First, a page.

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Ford Motor Company wins Asbestos Case in Pennsylvania Superior Court

Ford Motor Company claimed victory in an asbestos case ruling handed down by the Pennsylvania state Superior Court. The three judge panel upheld a decision that had previously been handed down by Philadelphia Court of Common Pleas judge Arnold L. New in favor of Ford. The case involved a lawsuit originally filed back in 2011 by Paul Rowland, who contended that his mesothelioma was caused by asbestos contained in auto parts that he was exposed to between the years 1967 and 1983, when his father was an auto mechanic in Uttoxeter, England. Rowland’ father had his own garage, where he worked with Ford of Britain and Borg & Beck Britain parts. Ford of Britain is a subsidiary of Ford in the United Kingdom, and Rowland claimed that because Ford had significant control over the subsidiary that they were responsible for his exposure. The court ruled that in order to make that claim, Mr. Rowland needed to effectively pierce the corporate veil of Ford Motor Company, and that he had failed to do so.

Piercing the corporate veil means that it must be established that the parent company had significant control over the subsidiary. That could be established by showing that the subsidiary was undercapitalized or that the funds or affairs of the two were intermingled or that corporate formalities were not adhered to. The judges ruled that that was not the case. Rowland did not attempt to file suit against either Ford of Britain or Borg & Beck Britain because he claimed that the parent companies “directly or indirectly” were responsible for the production and distribution of the parts.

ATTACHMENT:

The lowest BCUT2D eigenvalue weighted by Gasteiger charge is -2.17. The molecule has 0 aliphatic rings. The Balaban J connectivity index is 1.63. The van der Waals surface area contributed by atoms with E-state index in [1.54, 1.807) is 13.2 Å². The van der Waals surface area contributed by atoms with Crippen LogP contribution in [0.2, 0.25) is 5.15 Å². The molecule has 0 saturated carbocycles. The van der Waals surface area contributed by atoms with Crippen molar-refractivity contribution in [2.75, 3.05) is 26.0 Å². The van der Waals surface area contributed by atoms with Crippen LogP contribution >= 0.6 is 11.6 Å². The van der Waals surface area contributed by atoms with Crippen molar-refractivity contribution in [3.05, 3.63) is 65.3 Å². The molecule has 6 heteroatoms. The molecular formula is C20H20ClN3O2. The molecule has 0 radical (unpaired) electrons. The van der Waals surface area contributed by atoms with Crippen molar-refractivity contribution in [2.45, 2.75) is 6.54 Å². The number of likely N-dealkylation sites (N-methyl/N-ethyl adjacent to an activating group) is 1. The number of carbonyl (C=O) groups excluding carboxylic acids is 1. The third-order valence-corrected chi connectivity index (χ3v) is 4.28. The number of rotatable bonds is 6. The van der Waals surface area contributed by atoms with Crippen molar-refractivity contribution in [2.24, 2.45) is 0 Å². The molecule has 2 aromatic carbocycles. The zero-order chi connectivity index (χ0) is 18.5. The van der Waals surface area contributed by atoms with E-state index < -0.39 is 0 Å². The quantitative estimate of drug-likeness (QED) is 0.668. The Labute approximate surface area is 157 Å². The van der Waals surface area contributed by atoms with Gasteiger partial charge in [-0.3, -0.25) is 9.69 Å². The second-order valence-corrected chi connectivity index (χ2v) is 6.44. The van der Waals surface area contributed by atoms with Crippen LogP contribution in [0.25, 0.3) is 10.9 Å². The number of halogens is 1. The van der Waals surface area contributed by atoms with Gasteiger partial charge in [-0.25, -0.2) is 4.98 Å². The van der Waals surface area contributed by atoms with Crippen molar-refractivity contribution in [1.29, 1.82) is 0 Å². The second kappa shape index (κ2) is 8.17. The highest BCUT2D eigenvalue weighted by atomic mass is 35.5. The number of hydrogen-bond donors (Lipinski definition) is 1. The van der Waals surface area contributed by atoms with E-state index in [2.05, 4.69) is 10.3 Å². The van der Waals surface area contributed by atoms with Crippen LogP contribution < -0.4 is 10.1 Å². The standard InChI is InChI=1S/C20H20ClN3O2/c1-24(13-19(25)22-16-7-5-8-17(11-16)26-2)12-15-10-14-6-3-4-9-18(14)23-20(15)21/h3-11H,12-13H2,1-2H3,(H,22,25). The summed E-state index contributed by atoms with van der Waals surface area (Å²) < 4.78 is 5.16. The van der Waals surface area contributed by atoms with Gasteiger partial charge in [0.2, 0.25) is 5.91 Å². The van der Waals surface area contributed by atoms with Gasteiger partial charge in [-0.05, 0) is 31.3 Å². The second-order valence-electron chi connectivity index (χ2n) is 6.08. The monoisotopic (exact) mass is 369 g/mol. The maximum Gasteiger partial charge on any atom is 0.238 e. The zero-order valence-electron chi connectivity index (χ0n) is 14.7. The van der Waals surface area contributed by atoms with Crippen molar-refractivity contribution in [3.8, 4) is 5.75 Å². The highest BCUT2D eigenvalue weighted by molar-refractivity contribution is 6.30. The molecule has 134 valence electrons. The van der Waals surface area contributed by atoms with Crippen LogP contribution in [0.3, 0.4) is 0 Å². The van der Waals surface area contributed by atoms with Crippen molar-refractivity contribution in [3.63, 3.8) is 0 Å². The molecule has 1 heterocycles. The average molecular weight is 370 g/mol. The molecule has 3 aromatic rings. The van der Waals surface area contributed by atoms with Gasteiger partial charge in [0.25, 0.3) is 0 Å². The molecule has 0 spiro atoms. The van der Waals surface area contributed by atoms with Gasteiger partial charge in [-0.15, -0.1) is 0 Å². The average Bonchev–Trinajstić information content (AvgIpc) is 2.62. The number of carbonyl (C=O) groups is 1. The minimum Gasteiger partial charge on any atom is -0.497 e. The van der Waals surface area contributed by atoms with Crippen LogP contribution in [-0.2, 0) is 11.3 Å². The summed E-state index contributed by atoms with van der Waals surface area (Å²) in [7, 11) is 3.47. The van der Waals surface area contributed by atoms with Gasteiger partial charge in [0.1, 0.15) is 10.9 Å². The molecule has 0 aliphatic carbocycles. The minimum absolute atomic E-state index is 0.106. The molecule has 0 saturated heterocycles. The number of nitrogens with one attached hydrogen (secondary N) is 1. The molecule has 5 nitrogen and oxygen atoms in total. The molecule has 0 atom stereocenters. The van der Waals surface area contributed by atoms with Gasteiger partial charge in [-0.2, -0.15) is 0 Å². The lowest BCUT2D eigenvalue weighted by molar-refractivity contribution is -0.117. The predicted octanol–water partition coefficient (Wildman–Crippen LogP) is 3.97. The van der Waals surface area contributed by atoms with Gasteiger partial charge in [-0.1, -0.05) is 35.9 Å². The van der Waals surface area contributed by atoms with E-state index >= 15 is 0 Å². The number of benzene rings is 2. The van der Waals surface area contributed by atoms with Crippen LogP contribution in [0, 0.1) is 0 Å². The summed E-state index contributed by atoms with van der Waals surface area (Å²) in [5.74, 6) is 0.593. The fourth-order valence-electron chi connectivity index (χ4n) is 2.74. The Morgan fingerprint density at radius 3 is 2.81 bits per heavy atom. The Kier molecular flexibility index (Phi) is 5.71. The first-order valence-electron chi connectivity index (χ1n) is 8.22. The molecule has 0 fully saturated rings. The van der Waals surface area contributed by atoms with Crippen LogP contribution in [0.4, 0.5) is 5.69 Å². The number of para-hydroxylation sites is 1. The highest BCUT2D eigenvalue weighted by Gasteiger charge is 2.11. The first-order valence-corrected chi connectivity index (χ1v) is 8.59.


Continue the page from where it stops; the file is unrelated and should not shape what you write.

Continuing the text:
To further support his case against Ford, Rowland had also claimed that he had on one occasion been exposed to what he referred to as “original” Ford brakes when his father had visited him and inspected his 1990 Ford Mustang in Maryland after he had moved to the United States. The Philadelphia Court of Common Please judge ruled that as compared to Rowland’s frequent exposure and inhalation of asbestos dust in his father’s garage in England, the Maryland exposure was minimal and could not be deemed responsible for his illness.

Terri Oppenheimer

Terri Oppenheimer is an independent writer, editor and proofreader. She graduated from the College of William and Mary with a degree in English. Her dreams of a writing career were diverted by a need to pay her bills. She spent a few years providing copy for a major retailer, then landed a lucrative career in advertising sales. With college bills for all three of her kids paid, she left corporate America for a return to her original goal of writing. She specializes in providing content for websites and finds tremendous enjoyment in the things she learns while doing her research. Her specific areas of interest include health and fitness, medical research, and the law.

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